A woman of great integrity, charm and charisma who strived to make our world a better place to live, who could possibly fall under this statement? Of course it is none other than our dear Princess Diana. Diana was an influential woman who diligently carried out her royal duties and who interacted with her citizens in every way that was possible. She was also a woman who cared about the people in need and endeavoured to make their lives better. On the other hand, she was also a woman who constantly gained the attention of the press due to her love affairs. The statements made before are probably the impression Diana has left on everyone, but do we actually know her as a person? Surprisingly just like any normal person Diana had a rough childhood, then a fulfilling royal life, then a tragic death.
If you need assistance with writing your essay, our professional essay writing service is here to help!Essay Writing Service
Diana was born on July 1, 1961 in Sandringham to Viscount Althorp and Frances Spencer where she was the third child of the family of five (Buskin 10). When Diana was born her parents were not so welcoming because they very much wanted a boy who could carry on the family name. Therefore Diana’s christening was second-rate, and was not attended by very many people. Then finally in May 1964 the couple gave birth to a male child called Charles, and by the time Charles was born the relationship of Diana’s parents was slowly deteriorating (Buskin 11). Of course the children were completely oblivious to the friction in their parent’s relationship, and was well looked after by servants and nannies in their mansion, Park House. Then in 1969 Viscount Althorp and Frances Spencer were officially divorced in court, and the father received full custody of the children. When this decision was ruled out, Diana was very upset and missed her mother greatly. Therefore she went through a period of emotional confusion and depression. Then when she found out she was being sent off to a girls’ only boarding school called Riddlesworth Hall she thought she was being rejected by her own parents (Buskin 18). As a result she went through another great period of misery and depression. However, when she commenced school she became very outgoing and popular and very quickly got used to school routine. Then Diana moved to the West Heath boarding school where she undertook her “ordinary levels (O-levels)”. Unfortunately, Diana did not pass any of her O-levels, therefore she left school at the age of 16 as a failure in academics (Buskin 19). When she left school she began babysitting, and she found out that she enjoyed working with children. Hence not long after Diana became a teacher’s assistant at the Young England Kindergarten.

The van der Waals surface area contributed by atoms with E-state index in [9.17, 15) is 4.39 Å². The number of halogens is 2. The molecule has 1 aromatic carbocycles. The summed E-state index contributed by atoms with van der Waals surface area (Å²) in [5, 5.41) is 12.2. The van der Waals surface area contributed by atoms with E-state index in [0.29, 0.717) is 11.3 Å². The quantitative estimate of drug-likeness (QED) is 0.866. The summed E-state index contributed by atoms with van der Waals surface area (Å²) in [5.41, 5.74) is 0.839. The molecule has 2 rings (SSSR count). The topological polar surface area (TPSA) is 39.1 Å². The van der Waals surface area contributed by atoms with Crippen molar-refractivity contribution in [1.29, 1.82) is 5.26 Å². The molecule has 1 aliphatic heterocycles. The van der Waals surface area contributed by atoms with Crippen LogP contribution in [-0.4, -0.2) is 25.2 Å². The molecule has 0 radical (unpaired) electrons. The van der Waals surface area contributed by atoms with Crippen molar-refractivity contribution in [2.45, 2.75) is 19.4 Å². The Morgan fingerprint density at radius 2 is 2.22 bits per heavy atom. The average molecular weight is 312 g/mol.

Then not long after as a teacher’s assistant Diana met Prince Charles, and started to accompany him to several events. And this was the start of attention towards Diana by the press and by the people of the United Kingdom. She was almost always constantly being followed by photographers and journalists because of her sightings with Prince Charles. Then after a short period of time in July 29, 1981 Prince Charles married Diana and Diana officially gained the title ‘Her Royal Highness Princess of Wales’ (Mattern 36). Then on June 21, 1982 Diana gave birth to Prince William at St. Mary’s hospital. Then on September 15, 1984 she gave birth to Prince Henry. After that in March 1982 Princess Diana and Prince Charles toured Australia and New Zealand, which was believed to be extremely successful due to the positive feedback from the people (Mattern 47). Then when Princess Diana returned from the tour she became very involved with helping sick people in hospitals and supported many charities. She proves this with her infamous quote “Carry out a random act of kindness, with no expectation of reward, safe in the knowledge that one day someone might do the same for you,” (“The Saddest Fairy Tale”). Thus she went on many trips to Africa where she became the first known celebrity to hug a person with AIDS (“The Saddest Fairy Tale”). This act of kindness made Diana’s popularity boost immensely. Not long after that Diana opened the first hospital in Britain dedicated to AIDS patients in 1987. Then in 1989 Diana visited the Henry Street Shelter in New York for the homeless, where she made a colossal impact by showing to the public that she genuinely cared about the homeless (Mattern 60). Although Diana preferred charity work she also had to participate in many royal tours for example a 17-day trip in 1991, where she attended 19 film premieres, 7 lunches, 25 receptions, and 108 visits (Mattern 62). By 1992 Diana was a patron or the president of more than 29 charities, for example the National AIDS Trust, but by then her relationship with Prince Charles was becoming unstable (Mattern 65-66). Therefore by the end of 1992 Prince Charles demanded that a separation should be settled with Princess Diana (Buskin, 82). Diana agreed and the divorce became official when the British Prime Minister, John Major announced the royal separation in the House of Commons on December 9, 1992 (Mattern 74). Then on August 28, 1996 the final divorce decree was issued and Princess Diana lost her title “Her Royal Highness”. Although Diana was stripped of her title she still actively participated in charity work, and in 1997 she went on a trip to Angola to assist them with their landmine issue (Buskin 84). Soon after her humanitarian trip to Angola Diana decided to auction her dresses to the public, which auctioned for £2.19 million, then gave all the money to charity (“Dresses of Diana”). Shortly after her mammoth contributions to charity she started to spend her time with a forty-two year old Egyptian movie director called Dodi Al Fayed in Nice, France. This immediately grabbed the attention of the media and very soon there were pictures of Diana and Al Fayed in newspapers and magazines all over the world.